For students, the first day back to school is very similar to New Years for adults: it’s seen as a time to make significant personal changes. While for adults, the year is based around the calendar, for us students, it’s based far more on school.
Therefore, for us, it makes far more sense to apply things like self-improvement tips to the academic year rather than the calendar year, even if you study online these tips will be beneficial for you. Try to find a job on the side and use this paycheck calculator to compare hourly compensation and weekly or monthly earnings.
If you’re like me, then every year you decide the same thing: this year will be different. But, every year, things end up about the same.
So how do you make a lasting change? It’s not easy, and it will take a lot of willpower, but it’s possible.
For starters, have your ideas gathered about what you want to change. Is it something more internal, like maybe your study habits or your motivation, or is it something more external, like the way you dress or the way you act around other people?
External: Changing how others see you
If you aren’t too fond of the way you’ve come across to other people in your past few years at school, you might want to change the way you act to improve your image. Coming back from summer is a great time to do that because your fellow students have had 2 1/2 months away from you, which is enough time to allow a change in a person.
For starters, your appearance can make a difference in how someone perceives a change in you. You know how you came back from summer and noticed that one grungy kid suddenly cleaned up, and he looks great now? Everybody remembers you as you were the last time they saw you, so if you appear the same way, naturally they will assume you haven’t changed.
But if you change your appearance in a noticeable way, that already implies some differences. Think if there are any ways to change your appearance for the better: perhaps a new hairstyle, a nice new wardrobe, better hygiene, etc. You should only change what you want to change of course, but the more noticeable it is, this more this can help you, I’ve noticed.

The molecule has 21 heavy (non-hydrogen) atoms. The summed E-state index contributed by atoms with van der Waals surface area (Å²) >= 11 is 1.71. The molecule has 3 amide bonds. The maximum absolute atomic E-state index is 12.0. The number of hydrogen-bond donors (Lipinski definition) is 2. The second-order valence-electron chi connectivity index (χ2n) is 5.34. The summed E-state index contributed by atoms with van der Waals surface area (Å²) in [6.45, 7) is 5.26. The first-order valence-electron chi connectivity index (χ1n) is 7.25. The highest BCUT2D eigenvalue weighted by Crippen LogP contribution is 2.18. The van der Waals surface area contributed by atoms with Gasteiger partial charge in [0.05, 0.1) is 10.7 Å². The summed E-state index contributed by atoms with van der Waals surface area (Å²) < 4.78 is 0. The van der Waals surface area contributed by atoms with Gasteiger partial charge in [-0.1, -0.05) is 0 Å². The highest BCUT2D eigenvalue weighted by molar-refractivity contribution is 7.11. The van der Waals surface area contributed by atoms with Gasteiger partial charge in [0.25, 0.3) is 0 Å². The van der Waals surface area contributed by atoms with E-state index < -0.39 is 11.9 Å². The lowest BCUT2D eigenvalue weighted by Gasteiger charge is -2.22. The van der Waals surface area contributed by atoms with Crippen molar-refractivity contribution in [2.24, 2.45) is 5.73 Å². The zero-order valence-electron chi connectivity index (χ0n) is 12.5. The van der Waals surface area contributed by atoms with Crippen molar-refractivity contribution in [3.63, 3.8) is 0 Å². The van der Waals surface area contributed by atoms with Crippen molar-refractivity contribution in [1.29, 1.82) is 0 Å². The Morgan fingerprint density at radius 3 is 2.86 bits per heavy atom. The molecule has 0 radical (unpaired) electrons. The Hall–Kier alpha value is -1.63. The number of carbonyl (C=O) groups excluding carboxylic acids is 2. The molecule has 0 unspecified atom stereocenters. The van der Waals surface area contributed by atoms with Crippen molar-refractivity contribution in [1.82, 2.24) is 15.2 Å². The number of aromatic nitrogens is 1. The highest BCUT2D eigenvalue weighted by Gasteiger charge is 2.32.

Improving your appearance is all good and well, but it will only get you so far if you don’t improve what kind of person you are to other people. Of course, if you are content with who you are to other people, ignore this. But if you aren’t entirely pleased, maybe it’s time to think of what you would like to change and how to change it.
For example, if you’re a quiet person and you’re tired of it, you know that you’ll have to get used to talking to more people. If you feel like you’re a jerk to people, you see that you need to think before you speak.
Remember, this takes effort. Improving your appearance is relatively easy, but this will be hard. You have to make a constant and conscious effort to do what you know you need to do. Just saying you will is not enough. You need to force whatever change you want to make consistently.
If you combine the two, you’ll be surprised at how much difference people can notice in you. And, when you realize things are working, it gives you a confidence boost that makes it easier to keep on going. Just getting that first help is the hard part. Put in the effort if you want to get anywhere.
Internal: Improving yourself
Developing yourself takes a lot of work too. Much like with visible improvements, you need to gather your thoughts and decide what you want to change and how you would like to change. Maybe you would like to devote more time to school. Perhaps you want to try and get more sleep this year.
To make an internal improvement, you need to have a plan, and you need to implement it immediately. If you decide you want to focus more on schoolwork, don’t plan on doing it later: do it the first day back. Prioritize yourself and don’t allow yourself to become distracted. Put away any temptations that might keep you from your goal.
Once you’ve gotten the hang of your goal, don’t ever drop it. Not even for a day. For example, if you’re trying to be more organized, don’t decide that it will be okay to put something away sloppily. That sets up a precedent for you, making it a lot easier to do the same thing next time.
Change is hard
Real change doesn’t come easy. If you want to try to improve yourself this upcoming school year drastically, it’s going to take a lot of effort.
The best advice I can give is to try to have an idea what has worked for you, what hasn’t, and what you would like. I applied this to the organization already, but truth be told it works for everything: decide how you want to improve and commit to it.
It can be your best school year yet if you let it be!